John Cridland is not a redistributionist. As director-general of Britain's biggest business lobby group, the Confederation of British Industry, he's lately railed against the Labor party's regulatory agenda, and, around this time of year, usually issues a new year's address condemning new taxes and rules that restrict free enterprise.
But this year, the message was somewhat different: British companies, which are finally returning to health, ought to share their newfound prosperity with the lowest on the totem pole.
“As the financial situation of many firms begins to turn a corner, one of the biggest challenges facing businesses is to deliver growth that will mean better pay and more opportunities for all their employees after a prolonged squeeze," Cridland said, in an speech titled "We need balanced growth that benefits everyone." "The good news is that wages will pick up in the year ahead as growth beds down and productivity improves. But there are still far too many people stuck in Minimum Wage jobs without routes to progression – and that’s a serious challenge that businesses and the Government must address.”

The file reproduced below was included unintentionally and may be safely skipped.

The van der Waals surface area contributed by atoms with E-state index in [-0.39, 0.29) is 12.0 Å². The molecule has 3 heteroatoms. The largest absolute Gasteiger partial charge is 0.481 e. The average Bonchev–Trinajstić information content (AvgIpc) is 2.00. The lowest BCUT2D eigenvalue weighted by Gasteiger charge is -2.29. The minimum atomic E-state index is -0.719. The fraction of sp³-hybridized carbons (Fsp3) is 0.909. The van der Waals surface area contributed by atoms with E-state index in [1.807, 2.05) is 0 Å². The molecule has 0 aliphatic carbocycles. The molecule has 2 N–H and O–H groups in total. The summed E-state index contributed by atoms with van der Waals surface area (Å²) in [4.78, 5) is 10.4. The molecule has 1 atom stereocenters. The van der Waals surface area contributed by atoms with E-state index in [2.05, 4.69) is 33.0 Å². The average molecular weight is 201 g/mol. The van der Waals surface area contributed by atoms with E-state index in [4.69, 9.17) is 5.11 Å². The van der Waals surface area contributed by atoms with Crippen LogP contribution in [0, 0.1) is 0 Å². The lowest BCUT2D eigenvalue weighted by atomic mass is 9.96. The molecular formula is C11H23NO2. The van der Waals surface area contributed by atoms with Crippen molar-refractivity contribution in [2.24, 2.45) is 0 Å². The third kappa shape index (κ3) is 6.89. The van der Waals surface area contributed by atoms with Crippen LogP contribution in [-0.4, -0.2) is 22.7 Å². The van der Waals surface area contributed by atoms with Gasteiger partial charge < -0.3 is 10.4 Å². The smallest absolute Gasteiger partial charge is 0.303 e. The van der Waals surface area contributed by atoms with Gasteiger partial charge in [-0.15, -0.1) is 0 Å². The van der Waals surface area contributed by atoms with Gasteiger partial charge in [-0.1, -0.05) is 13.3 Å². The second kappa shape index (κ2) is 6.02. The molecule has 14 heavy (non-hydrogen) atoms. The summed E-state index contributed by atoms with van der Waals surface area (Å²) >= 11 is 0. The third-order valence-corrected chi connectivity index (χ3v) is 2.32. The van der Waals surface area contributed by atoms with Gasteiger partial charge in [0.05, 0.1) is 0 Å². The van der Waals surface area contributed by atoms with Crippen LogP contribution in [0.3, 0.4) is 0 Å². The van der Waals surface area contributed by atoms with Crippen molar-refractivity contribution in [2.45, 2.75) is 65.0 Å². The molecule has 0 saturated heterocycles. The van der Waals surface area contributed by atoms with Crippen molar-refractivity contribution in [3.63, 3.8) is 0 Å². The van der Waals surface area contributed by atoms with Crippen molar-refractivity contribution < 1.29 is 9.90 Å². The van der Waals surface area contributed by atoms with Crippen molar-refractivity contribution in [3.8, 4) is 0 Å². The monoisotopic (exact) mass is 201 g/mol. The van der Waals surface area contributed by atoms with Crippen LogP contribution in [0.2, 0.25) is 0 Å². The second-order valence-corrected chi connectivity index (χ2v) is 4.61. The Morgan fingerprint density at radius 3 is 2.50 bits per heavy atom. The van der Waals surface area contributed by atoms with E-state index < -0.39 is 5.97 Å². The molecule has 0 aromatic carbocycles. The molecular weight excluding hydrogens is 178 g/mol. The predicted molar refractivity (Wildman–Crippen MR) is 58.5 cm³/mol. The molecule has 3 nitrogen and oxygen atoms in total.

It should be noted that Cridland doesn't support raising the minimum wage, as Labor leader Ed Miliband has proposed.
There's solid economic reasoning behind Cridland's advice that companies pay their workers more. With more money in their pockets, they'll be able to buy the stuff that keeps businesses in business, creating a virtuous cycle of growth (though of course, it's difficult to establish a direct causal link).
Contrast the CBI's borderline populist approach to that of its American equivalent, the U.S. Chamber of Commerce. As liberals have picked up increasing the minimum wage as a central campaign issue, the business coalition has predictably dug in its heels against it -- but with no parallel message that companies fed by a booming stock market ought to voluntarily offer a hand up to their lowest-paid employees. And while the CBI issues reports about creating a system that helps people avoid the "benefits trap" by making work more attractive, the U.S. chamber advises its members to chaperone their low-wage employees onto public assistance programs like housing vouchers and food stamps, as a cost-free way of addressing the business problem of high turnover.
Given that the United States faces similar issues with the bifurcation of its workforce into low-wage earners and the wealthy, the difference in business attitudes is striking.
As i have posted about previously, "Worker productivity has more than doubled since 1968, and if the minimum wage had kept pace with productivity gains it would have been $21.72 last year." See Think Progress, Where The Minimum Wage Would Be If It Kept Pace With The Earnings Of The 1%.
It's time to raise the minimum wage and share the wealth of increased productivity with workers.
Post has been corrected.